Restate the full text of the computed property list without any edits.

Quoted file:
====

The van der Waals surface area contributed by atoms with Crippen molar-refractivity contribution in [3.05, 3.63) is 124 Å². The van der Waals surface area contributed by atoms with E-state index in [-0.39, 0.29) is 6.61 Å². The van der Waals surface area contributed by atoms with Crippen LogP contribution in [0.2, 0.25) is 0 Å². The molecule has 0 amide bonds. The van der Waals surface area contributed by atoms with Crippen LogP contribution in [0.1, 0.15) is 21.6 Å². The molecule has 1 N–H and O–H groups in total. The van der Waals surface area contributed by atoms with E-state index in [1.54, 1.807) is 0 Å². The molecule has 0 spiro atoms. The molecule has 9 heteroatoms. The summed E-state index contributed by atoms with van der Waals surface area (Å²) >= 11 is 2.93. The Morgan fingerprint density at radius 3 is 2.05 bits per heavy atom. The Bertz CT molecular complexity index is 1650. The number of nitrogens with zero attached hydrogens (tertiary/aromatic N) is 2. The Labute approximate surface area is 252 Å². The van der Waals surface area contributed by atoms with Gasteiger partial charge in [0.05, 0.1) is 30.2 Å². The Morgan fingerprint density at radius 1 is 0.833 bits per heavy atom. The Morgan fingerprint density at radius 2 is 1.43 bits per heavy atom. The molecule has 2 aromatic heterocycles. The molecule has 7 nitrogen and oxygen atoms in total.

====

The van der Waals surface area contributed by atoms with Crippen molar-refractivity contribution in [3.05, 3.63) is 124 Å². The van der Waals surface area contributed by atoms with E-state index in [-0.39, 0.29) is 6.61 Å². The van der Waals surface area contributed by atoms with Crippen LogP contribution in [0.2, 0.25) is 0 Å². The molecule has 0 amide bonds. The van der Waals surface area contributed by atoms with Crippen LogP contribution in [0.1, 0.15) is 21.6 Å². The molecule has 1 N–H and O–H groups in total. The van der Waals surface area contributed by atoms with E-state index in [1.54, 1.807) is 0 Å². The molecule has 0 spiro atoms. The molecule has 9 heteroatoms. The summed E-state index contributed by atoms with van der Waals surface area (Å²) >= 11 is 2.93. The Morgan fingerprint density at radius 3 is 2.05 bits per heavy atom. The Bertz CT molecular complexity index is 1650. The number of nitrogens with zero attached hydrogens (tertiary/aromatic N) is 2. The Labute approximate surface area is 252 Å². The van der Waals surface area contributed by atoms with Gasteiger partial charge in [0.05, 0.1) is 30.2 Å². The Morgan fingerprint density at radius 1 is 0.833 bits per heavy atom. The Morgan fingerprint density at radius 2 is 1.43 bits per heavy atom. The molecule has 2 aromatic heterocycles. The molecule has 7 nitrogen and oxygen atoms in total.